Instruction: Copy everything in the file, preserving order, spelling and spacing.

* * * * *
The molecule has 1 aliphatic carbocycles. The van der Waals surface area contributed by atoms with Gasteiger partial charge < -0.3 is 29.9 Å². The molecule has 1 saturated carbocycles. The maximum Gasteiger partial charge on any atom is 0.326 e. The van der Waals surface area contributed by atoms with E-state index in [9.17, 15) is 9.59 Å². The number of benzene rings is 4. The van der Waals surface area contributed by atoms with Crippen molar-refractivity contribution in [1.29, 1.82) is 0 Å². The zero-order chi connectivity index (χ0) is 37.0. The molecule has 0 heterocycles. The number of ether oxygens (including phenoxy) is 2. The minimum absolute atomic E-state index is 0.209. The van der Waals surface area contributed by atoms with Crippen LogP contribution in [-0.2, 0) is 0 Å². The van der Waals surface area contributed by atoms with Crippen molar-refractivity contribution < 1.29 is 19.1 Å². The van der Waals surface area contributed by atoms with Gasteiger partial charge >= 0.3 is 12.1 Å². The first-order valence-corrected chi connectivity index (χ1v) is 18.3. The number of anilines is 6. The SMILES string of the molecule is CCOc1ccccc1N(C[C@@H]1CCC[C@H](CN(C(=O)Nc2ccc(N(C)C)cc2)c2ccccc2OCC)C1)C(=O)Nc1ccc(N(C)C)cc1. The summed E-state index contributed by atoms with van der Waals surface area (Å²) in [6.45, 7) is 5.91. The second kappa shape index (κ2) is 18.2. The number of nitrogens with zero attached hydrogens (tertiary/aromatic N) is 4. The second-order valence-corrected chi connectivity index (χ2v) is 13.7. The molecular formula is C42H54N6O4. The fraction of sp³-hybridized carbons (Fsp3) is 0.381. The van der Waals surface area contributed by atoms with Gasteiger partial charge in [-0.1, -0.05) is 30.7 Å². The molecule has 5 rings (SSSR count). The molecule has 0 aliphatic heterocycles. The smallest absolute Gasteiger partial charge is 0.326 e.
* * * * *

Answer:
The molecule has 1 aliphatic carbocycles. The van der Waals surface area contributed by atoms with Gasteiger partial charge < -0.3 is 29.9 Å². The molecule has 1 saturated carbocycles. The maximum Gasteiger partial charge on any atom is 0.326 e. The van der Waals surface area contributed by atoms with E-state index in [9.17, 15) is 9.59 Å². The number of benzene rings is 4. The van der Waals surface area contributed by atoms with Crippen molar-refractivity contribution in [1.29, 1.82) is 0 Å². The zero-order chi connectivity index (χ0) is 37.0. The molecule has 0 heterocycles. The number of ether oxygens (including phenoxy) is 2. The minimum absolute atomic E-state index is 0.209. The van der Waals surface area contributed by atoms with Crippen LogP contribution in [-0.2, 0) is 0 Å². The van der Waals surface area contributed by atoms with Crippen molar-refractivity contribution < 1.29 is 19.1 Å². The van der Waals surface area contributed by atoms with Gasteiger partial charge >= 0.3 is 12.1 Å². The first-order valence-corrected chi connectivity index (χ1v) is 18.3. The number of anilines is 6. The SMILES string of the molecule is CCOc1ccccc1N(C[C@@H]1CCC[C@H](CN(C(=O)Nc2ccc(N(C)C)cc2)c2ccccc2OCC)C1)C(=O)Nc1ccc(N(C)C)cc1. The summed E-state index contributed by atoms with van der Waals surface area (Å²) in [6.45, 7) is 5.91. The second kappa shape index (κ2) is 18.2. The number of nitrogens with zero attached hydrogens (tertiary/aromatic N) is 4. The second-order valence-corrected chi connectivity index (χ2v) is 13.7. The molecular formula is C42H54N6O4. The fraction of sp³-hybridized carbons (Fsp3) is 0.381. The van der Waals surface area contributed by atoms with Gasteiger partial charge in [-0.1, -0.05) is 30.7 Å². The molecule has 5 rings (SSSR count). The molecule has 0 aliphatic heterocycles. The smallest absolute Gasteiger partial charge is 0.326 e.